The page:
As the market leader and long time dominant force in the CPU space, Intel's been able to get away with a lot and this is partly because the competition has allowed them to. In this column we're looking at possible improvements from the consumers' perspective and specific to Intel's personal computing side of the business.
We're looking at CPU offerings once again but this time we're focusing solely on gaming, so we'll be picking each CPU based on almost nothing other than it's gaming performance. For the close fought battles we'll take the platform into account but for the most part it's all about those glorious frames per second.
Today we're discussing a topic that's often raised when we do our CPU gaming benchmarks. As you know, we perform a ton of CPU and GPU benchmarks tests throughout the year, a big portion of which are dedicated to gaming. The goal is to work out which CPU will offer you the most bang for your buck at a given price point, now and hopefully in the future.
AMD upped the game with the stock CPU coolers it bundled with Ryzen processors and they kicked it up another notch with 2nd-gen Ryzen which come with one of three Wraith models that we are comparing today: the Stealth, Spire and Prism.
For the past few weeks we've been busy benchmarking AMD's Ryzen 5 2600 and Intel's Core i5-8400. For testing we have 36 games on the menu, each tested at 720p, 1080p and 1440p using the GeForce GTX 1080 Ti. That is, 324 individual tests, three times each... almost 1,000 benchmark runs, so grab a drink, some snacks and get comfortable.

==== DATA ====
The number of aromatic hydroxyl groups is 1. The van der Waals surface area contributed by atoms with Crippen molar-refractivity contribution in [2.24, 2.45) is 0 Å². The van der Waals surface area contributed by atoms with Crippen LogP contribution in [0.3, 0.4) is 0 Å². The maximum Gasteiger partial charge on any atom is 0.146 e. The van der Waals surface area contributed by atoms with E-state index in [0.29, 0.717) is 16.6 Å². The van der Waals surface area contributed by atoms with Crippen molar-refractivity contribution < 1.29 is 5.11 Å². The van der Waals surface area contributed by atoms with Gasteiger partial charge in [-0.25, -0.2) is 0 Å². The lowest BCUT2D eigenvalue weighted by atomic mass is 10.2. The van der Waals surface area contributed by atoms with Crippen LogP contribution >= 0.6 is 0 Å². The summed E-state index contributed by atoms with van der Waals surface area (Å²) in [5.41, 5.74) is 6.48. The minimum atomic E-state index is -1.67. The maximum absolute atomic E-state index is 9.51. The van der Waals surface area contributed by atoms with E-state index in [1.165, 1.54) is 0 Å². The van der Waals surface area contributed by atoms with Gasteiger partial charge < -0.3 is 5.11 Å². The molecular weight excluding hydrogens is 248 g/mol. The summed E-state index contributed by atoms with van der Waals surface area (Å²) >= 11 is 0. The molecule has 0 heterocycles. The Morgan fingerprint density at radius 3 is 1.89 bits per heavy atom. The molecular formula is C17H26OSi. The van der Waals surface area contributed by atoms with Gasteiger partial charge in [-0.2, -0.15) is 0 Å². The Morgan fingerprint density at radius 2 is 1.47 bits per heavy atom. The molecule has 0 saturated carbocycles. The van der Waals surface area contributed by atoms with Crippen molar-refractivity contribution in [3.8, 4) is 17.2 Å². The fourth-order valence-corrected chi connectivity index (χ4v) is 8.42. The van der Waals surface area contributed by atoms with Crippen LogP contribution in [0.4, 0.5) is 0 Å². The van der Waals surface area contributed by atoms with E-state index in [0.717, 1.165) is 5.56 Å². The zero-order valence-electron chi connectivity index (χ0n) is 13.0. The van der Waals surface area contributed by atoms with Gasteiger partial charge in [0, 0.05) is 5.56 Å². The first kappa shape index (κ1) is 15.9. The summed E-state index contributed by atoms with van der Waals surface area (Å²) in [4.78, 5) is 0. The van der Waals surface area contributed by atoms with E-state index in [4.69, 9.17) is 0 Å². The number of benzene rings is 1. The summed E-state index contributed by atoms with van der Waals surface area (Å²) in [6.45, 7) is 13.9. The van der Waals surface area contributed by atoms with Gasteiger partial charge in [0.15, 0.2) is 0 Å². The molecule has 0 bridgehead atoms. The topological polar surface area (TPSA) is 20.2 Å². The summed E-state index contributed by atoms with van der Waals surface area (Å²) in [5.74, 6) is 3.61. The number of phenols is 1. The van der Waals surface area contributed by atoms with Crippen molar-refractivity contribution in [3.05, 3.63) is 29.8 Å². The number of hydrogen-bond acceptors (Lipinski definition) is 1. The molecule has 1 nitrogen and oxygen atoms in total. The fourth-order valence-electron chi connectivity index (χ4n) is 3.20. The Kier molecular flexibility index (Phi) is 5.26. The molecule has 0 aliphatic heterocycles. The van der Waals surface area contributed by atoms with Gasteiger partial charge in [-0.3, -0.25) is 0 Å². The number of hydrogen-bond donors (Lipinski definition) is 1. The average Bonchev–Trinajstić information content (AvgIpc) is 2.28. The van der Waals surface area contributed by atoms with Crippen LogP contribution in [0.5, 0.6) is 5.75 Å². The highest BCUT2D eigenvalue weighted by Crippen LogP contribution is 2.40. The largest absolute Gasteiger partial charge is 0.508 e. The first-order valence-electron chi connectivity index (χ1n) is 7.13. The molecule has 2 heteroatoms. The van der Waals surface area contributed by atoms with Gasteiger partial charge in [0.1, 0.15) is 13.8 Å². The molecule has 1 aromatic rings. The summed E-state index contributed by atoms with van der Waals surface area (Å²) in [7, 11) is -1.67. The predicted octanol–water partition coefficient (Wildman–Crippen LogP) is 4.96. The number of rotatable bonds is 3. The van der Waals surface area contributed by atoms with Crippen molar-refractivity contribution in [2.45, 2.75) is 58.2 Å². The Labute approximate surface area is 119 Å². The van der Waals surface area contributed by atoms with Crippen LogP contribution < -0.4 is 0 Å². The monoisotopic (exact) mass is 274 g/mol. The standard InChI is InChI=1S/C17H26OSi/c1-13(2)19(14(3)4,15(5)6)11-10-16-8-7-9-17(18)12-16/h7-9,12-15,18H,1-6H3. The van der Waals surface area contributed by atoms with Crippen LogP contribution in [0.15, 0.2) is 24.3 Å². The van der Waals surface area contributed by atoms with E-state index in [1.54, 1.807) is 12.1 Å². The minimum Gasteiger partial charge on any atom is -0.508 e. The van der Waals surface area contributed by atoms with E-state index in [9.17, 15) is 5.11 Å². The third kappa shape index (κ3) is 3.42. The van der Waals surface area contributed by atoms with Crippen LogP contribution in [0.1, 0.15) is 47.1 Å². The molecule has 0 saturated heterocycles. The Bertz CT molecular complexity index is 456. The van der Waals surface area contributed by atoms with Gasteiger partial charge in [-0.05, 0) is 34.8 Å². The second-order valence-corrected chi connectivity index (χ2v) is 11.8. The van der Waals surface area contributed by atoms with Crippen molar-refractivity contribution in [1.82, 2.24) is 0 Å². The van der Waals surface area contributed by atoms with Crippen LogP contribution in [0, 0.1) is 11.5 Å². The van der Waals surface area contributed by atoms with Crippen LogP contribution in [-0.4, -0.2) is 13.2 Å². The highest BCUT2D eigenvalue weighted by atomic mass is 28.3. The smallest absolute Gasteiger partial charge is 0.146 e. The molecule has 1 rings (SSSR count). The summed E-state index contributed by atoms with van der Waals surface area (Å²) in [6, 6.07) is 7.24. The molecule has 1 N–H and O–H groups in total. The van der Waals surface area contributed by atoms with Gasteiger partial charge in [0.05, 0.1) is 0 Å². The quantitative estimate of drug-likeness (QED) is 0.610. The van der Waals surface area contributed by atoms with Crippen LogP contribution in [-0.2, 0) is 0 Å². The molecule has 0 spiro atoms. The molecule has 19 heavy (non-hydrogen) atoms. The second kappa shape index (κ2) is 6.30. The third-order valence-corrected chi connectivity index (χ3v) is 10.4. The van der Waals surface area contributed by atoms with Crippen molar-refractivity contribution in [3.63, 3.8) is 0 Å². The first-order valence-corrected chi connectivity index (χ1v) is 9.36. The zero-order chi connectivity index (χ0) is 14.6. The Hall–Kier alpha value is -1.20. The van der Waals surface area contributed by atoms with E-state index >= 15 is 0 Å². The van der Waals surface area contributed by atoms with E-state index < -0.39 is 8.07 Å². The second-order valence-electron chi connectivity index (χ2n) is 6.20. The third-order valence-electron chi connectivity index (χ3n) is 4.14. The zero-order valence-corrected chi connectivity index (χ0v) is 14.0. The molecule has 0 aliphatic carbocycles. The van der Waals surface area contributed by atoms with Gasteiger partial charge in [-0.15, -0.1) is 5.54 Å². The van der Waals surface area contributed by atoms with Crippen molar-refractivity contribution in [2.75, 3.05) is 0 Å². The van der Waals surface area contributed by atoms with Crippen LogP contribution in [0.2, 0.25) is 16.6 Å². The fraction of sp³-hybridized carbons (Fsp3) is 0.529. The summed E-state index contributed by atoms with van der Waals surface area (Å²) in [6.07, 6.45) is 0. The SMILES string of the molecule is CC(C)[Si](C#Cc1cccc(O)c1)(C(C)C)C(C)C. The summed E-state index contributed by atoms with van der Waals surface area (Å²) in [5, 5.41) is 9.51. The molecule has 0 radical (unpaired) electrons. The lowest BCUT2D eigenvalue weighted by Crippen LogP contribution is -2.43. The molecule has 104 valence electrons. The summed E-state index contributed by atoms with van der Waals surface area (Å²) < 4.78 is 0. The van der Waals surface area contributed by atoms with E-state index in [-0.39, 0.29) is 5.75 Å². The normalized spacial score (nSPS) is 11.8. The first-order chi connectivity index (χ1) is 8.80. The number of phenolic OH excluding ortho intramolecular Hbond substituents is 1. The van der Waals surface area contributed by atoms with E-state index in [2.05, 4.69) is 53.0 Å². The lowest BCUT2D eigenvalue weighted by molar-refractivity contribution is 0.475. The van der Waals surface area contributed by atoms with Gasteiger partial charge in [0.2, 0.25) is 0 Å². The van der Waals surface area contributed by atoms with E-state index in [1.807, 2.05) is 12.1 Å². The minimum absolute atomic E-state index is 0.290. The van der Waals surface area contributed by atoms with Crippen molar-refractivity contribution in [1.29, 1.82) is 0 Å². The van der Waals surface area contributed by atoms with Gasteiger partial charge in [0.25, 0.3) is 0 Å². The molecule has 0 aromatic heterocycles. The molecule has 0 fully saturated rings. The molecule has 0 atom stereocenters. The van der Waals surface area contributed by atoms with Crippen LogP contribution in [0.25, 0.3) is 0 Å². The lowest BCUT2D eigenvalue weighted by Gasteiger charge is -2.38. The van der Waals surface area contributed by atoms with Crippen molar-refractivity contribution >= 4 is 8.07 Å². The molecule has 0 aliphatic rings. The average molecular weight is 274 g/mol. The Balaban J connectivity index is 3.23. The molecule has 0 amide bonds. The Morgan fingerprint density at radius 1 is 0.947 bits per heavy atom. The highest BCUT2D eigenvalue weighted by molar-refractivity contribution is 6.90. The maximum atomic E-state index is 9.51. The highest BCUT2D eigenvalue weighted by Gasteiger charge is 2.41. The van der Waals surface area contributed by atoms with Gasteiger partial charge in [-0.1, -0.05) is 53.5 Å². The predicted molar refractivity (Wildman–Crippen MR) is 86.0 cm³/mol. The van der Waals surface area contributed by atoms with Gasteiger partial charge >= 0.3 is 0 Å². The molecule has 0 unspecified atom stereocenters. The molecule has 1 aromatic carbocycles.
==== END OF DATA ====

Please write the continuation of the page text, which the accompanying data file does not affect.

There are now several Coffee Lake-based Pentium Gold chips starting at just $64. So we've decided to pit it against AMD's best value CPU, the Ryzen 3 2200G which is $100 but it gets you good integrated graphics. You have to wonder what's the best value between the two platforms.
We can say upfront that this article is in no way buying advice, but we're testing purely for the science of it. For the unaware, IPC (instructions per cycle) provides a good indicator of how fast a processor is, so with that in mind we're putting Intel and AMD's latest CPU architectures to the test running at a flat 4GHz.
Today we’re checking out the $200 Ryzen 5 2600, the most affordable chip of AMD's 2nd-gen processors. It's a bit cheaper than the 2600X we tested on launch day, but the real competition comes from the Core i5-8400 which is a little more affordable at $179. Let's find out where each stands.
It's been great to have more competition in the CPU sector since Ryzen arrived. Based on the refreshed Zen+ architecture, today we're testing AMD's new X processors: the 2700X is an 8-core/16-thread CPU with a 3.7 GHz base and a 4.3 GHz max boost and the 2600X is a 6-core/12-thread CPU operating at 100 MHz lower clocks.